UnderStated__EP003 ___Ranaa

Interview and Creative Direction by Cyril Edet
Photography by Christine Dang

Heavily inspired by her adolescent interests, Ranaa uses nostalgic references to document lived experience. Following her largest project to date, we caught up with her at home to discuss her work, and what’s next.

(Ranaa in her bedroom, November 2023)


Cyril: How did you get into art?

I've honestly just drawn ever since I was a kid. Like for as long as I can remember I've just drawn on different things. Art class was always what I was the most into. I always rejected every other subject and was just so into art. My mom recently found these stacks of binders of all these old drawings that she had kept over the years. And there's some that are from when I was like four. And it's so interesting to look back at.

Cyril: And so how did you settle on your current style?

My current style actually came from drawing myself. I used to be very into hyper realism. Like, I would make graphite portraits. I would draw myself in my current style in these self-deprecating portraits,and it was reserved for that. It was only for me. And in those old portraits, you can see there would be eye bags, it was very clear that it was expressing how I saw myself. But that kind of just snowballed. And I started drawing myself or drawing my friends and just using it a lot. I think that I got really into the art style because it was so much more creative than doing graphite portraits, because I was able to actually articulate the way I saw things, you know? But yeah, that's how it all started, which is kind of funny that it started as self-deprecation. And then now it's definitely my love language.

Cyril: I remember you mentioned the Tim Burton, Corpse Bride influence as well.

Yeah. Yeah. I feel like, honestly, all of the media I would absorb as a kid. I was so into cartoons as a kid. Like, I loved SpongeBob. Fairly Odd Parents, Danny Phantom - literally whatever was on TV. I still now love cartoons and animation. I think I subconsciously gather  inspo from it and apply it to my art, which is cool.

Cyril: If your art had a voice, what would it say?

I think it just would say whatever the viewer who is absorbing it would say. My intention with my art is to put it out into the world, and for people to take it and give it their voice. I want people to see themselves in it. And so that's why I'm always hesitant to give it too much context or narrative, because I feel like sometimes it can affect the natural way that people make associations with it. That's what I was trying to say. *laughs*

Cyril: What's your favorite project or piece that you've worked on so far?

My favorite artwork that I've made recently was a sketch of me and three of my best friends. We were out on my friend's birthday, but something about that night felt so... impactful. And it's interesting because it was Danny's birthday and we just went out. But there's something about that night that felt special. And the next day I was thinking about it. I loosely made a drawing, and ended up spending hours on it. And the way that it encapsulates that night, I see it and I feel like I'm transported back to it. So it's really special to me. Even though it's a small drawing and it wasn't for anything, that's how I want all of my art to feel like. I want it to feel intentional. Yeah, Yeah. That one was special. That one was really special to me. And now it's hung up in my friend's house.

Cyril: I think that's the thing I love about art. It gets to mark a place in time because you look back at it, and it's like, "this is what I did at this point", "this is what I felt" and it's like a physical manifestation of that.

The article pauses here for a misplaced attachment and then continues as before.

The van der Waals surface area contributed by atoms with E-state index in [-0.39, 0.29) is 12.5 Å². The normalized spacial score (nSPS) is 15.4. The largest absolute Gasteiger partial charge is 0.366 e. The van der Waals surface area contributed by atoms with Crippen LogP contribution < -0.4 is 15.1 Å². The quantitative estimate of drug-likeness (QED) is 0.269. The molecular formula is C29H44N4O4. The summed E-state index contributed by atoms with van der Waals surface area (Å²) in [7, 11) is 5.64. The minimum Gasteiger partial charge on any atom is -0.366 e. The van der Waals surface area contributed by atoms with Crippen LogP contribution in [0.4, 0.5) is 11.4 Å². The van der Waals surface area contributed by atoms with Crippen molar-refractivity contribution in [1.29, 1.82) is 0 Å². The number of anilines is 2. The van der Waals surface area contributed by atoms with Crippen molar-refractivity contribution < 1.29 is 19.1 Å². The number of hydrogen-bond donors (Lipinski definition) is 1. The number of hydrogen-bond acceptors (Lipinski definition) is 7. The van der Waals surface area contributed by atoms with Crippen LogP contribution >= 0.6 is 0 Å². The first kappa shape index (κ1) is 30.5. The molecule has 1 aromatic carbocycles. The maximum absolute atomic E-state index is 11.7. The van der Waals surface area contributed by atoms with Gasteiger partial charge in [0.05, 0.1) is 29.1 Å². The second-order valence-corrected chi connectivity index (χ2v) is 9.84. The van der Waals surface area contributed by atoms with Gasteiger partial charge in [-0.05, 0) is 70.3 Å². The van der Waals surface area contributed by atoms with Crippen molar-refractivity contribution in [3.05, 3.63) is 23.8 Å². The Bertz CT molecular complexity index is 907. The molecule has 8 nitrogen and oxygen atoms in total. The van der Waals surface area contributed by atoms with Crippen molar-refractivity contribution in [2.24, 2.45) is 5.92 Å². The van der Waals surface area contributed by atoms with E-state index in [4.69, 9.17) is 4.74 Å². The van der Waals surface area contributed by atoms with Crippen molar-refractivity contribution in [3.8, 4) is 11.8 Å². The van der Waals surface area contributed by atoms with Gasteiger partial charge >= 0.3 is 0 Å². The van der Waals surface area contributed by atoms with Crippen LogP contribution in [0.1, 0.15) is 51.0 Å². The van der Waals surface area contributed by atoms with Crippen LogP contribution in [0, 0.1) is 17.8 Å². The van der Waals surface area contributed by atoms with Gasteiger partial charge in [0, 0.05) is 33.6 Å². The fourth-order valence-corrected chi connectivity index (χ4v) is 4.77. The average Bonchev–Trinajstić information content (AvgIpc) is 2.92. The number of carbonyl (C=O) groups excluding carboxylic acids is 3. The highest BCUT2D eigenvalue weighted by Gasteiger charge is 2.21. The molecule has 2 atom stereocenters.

Ranaa: Exactly. Yeah. Even looking back at, like, my self-deprecating portraits, that's how I felt at the time and it's very accurate to that time period. It's cool. I feel like that's also why I try not to plan things out too much. People are frequently asking "okay, what do you want to do now?", "what do you want to do next?" And I feel like the way that my art flows, it's based on exactly how I'm feeling in the moment or what I'm experiencing.

Cyril: Yeah.

Ranaa: And I feel like that drawing that I made of us, that is how I want all of my art to feel for me.

Cyril: Describe your art using three words.

(Ranaa surrounded by her art and supplies, November 2023)
Ranaa: Adolescent. Melancholy. And... authentic

Cyril: Why those three?

Adolescent, I gather so much inspiration from what I liked as a kid, and from media that might be geared towards teenagers or kids, like, as I said, cartoons and stuff. And also there's a certain edginess, I think, to it a little bit. It feels like I create for my inner child or even for my teenage self. And I feel like it can have a sense of melancholy and nostalgia because sometimes I create very bright, like, images and it looks like a kid's cartoon. But sometimes I can create from a very dark place or heavier themes.. And like you can still feel it in some way. Yeah, you can kind of gather that, I think. And even if other people can't gather that, then that's just how I feel when I create sometimes... 

Authentic I think just because I create from life experience a lot. So it's like me and my friends...

Cyril: It's personal.

Yeah, it's super personal, like I'm really protective over it. It's really personal because if I'm drawing a caricature, even if it's not a specific person, it still feels like a version of my friends or my peers or community. And I take so much inspiration from the people around me and the creative community in Toronto. So, yeah, I don't know, authentic to me, I guess
Cyril: What gives you the most joy as an artist?

Just creating. Making something that feels good. Creating for myself specifically and being in the flow state of spending hours on something and not even noticing the time go by. That's the greatest joy that comes from it. And also giving art to my friends gives me so much joy because I'll have some pieces and I'll just give it to my friends because yeah, it's ultimately inspired by them. And it makes me happy sharing it.

Cyril: Which spaces do you feel most comfortable creating in?